Cabo FAQs


How Do I Pay in Los Cabos?Cabo FAQs - Questions and answers about Cabo San Lucas and Los Cabos

The currency of Mexico is the Peso. In the high tourist areas of Los Cabos, you can usually pay with dollars and get change in dollars, as long as not too high an expenditure. US dollars are actually the main form of currency in the downtown of Cabo San Lucas, with prices usually listed in American dollars instead of Pesos. Many ATM machine dispense cash only in Pesos, not dollars. Some ATMs are very expensive to use, so try to use one at a bank that is affiliated with your bank. Banamex is affiliated with Bank of America, Santander is affiliated with Wells Fargo and Bannorte is affiliated with Citibank. Shops and restaurants accept credit cards as in the US. You should call before you come and tell your card company where you will be in Mexico and for how long. When paying by credit card, you should clearly write whether the amount is in dollars (“USD”) or pesos.

When paying in dollars and getting change in Pesos, exchange rates tend to fluctuate from place to place. As with the rest of the world, a common tourist problem in Cabo is short changing of tourists. Most short changing occurs when you pay in dollars and getting change in Pesos. You may become a victim of nothing more than bad math. You can always ask for your change in dollars in advance.

Most merchants will not accept US dollars that are torn or have writing on them.

Mexican gas stations are notorious for short changing of tourists. Mexican gas stations are full service. Many Mexican gas stations do not take credit cards. It is traditional to tip the attendant, but not the usual US tip; a real tip, as in “keep the change.” If you pay in dollars, do not expect change in dollars at gas stations . The best way to avoid short changing at gas stations is to pay for gas in pesos.

Can I Drink the Water in Los Cabos?

When you look at a map, it is at once obvious that Cabo is not connected to mainland Mexico, nor even close to much anything else. It is not the same water supply as the rest of Mexico. Also, a major source of water in Cabo is desalinization. The water is generally safe throughout the area, but there can be occasional concern over the source of delivery.

The water is safe in all of the major hotels and tourist locations. Most of the major hotels have there own desal plants.

Bottled water is readily available.

Can I speak English in in Los Cabos?

Spanish is the language in Mexico, or at least the Mexican version of it. With exceptions, English is spoken in the tourist areas of Cabo San Lucas by most, including in the downtown shops and restaurants. Fluency in English tends to be related to pay grade, so, for instance, the maitre d’ and the waiters will typically speak English while busboys and cleaning staff typically will not (just like in the Southern California!).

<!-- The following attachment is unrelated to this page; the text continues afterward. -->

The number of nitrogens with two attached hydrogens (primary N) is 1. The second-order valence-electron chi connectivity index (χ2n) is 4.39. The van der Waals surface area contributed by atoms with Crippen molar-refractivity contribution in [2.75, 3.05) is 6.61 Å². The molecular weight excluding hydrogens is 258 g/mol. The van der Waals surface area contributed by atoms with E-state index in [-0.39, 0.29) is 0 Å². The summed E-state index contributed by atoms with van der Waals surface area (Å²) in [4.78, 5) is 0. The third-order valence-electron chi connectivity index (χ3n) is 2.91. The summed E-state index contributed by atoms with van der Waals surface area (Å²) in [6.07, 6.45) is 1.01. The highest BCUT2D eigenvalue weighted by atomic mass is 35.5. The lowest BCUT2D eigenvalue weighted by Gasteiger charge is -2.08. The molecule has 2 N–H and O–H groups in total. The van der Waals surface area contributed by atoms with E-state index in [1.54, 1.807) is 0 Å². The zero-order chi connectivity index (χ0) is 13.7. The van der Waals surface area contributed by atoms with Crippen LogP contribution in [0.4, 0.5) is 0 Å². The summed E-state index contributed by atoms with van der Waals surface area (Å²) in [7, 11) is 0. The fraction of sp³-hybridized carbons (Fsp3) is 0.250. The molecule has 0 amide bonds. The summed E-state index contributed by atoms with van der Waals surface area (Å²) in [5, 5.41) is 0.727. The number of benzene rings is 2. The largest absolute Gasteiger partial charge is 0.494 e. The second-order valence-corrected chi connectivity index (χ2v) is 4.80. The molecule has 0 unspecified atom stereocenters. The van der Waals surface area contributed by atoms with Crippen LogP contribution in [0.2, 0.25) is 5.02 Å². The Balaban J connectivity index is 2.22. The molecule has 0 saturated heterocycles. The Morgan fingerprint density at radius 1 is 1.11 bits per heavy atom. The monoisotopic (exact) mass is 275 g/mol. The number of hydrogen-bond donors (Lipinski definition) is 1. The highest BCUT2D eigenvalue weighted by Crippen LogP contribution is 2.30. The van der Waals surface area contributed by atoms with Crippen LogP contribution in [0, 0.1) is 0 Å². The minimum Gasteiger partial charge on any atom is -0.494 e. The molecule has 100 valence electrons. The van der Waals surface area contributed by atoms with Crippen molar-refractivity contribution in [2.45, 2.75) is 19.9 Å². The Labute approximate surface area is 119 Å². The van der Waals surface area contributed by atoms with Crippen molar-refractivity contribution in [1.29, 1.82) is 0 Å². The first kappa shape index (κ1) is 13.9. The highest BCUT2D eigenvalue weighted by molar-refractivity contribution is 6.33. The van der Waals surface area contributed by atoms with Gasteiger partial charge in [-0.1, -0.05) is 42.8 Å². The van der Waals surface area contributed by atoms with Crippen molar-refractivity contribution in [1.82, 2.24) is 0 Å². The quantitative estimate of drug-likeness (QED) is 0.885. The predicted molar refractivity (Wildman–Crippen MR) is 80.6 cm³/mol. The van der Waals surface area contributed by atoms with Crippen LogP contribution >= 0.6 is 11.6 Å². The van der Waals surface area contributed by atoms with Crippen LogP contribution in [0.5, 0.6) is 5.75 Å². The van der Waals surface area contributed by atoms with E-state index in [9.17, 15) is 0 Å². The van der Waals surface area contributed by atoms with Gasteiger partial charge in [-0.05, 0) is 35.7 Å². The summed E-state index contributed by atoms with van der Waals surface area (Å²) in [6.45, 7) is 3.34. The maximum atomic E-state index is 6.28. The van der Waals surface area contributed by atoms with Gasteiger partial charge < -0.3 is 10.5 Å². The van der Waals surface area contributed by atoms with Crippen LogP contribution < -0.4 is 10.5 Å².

There are some odd exceptions. The car rental agency offices a the airport all have English speakers, but the local car rental offices sometimes don’t. Gate security, even at hotels, don’t always have English speakers, which seems to be fixed by waiving through gringos.

If you are adventuresome and want to travel outside of the tourist areas, you probably should have a Spanish speaker with you.

Are There Any Local Customs to Consider in Los Cabos?

Too many to list.

The first thing to think about is the pace of things. Everything is sloooower outside of the US mainland. If you are in a hurry, don’t leave the US mainland.

In Mexico, it is not customary to bring you a restaurant tab until you ask for it.

It is customary to tip gas station attendants, but only a small amount as in “keep the change” (like at Starbucks, for some of you). On the other hand, it is customary not to tip cab drivers in Mexico, but the cab drivers in Cabo are used to it because of all of the Americans that go to Cabo.

There are some odd driving practices in Mexico, like the left turn lane being on the right, in the right side parallel road, in many places.

Bargaining to buy things is expected here, with some exceptions like restaurants and shopping in the mall.

You will see children selling small items like gum. The locals do not like you buying from them because they are usually being “run” by an adult such that they are typically being taken advantage of.


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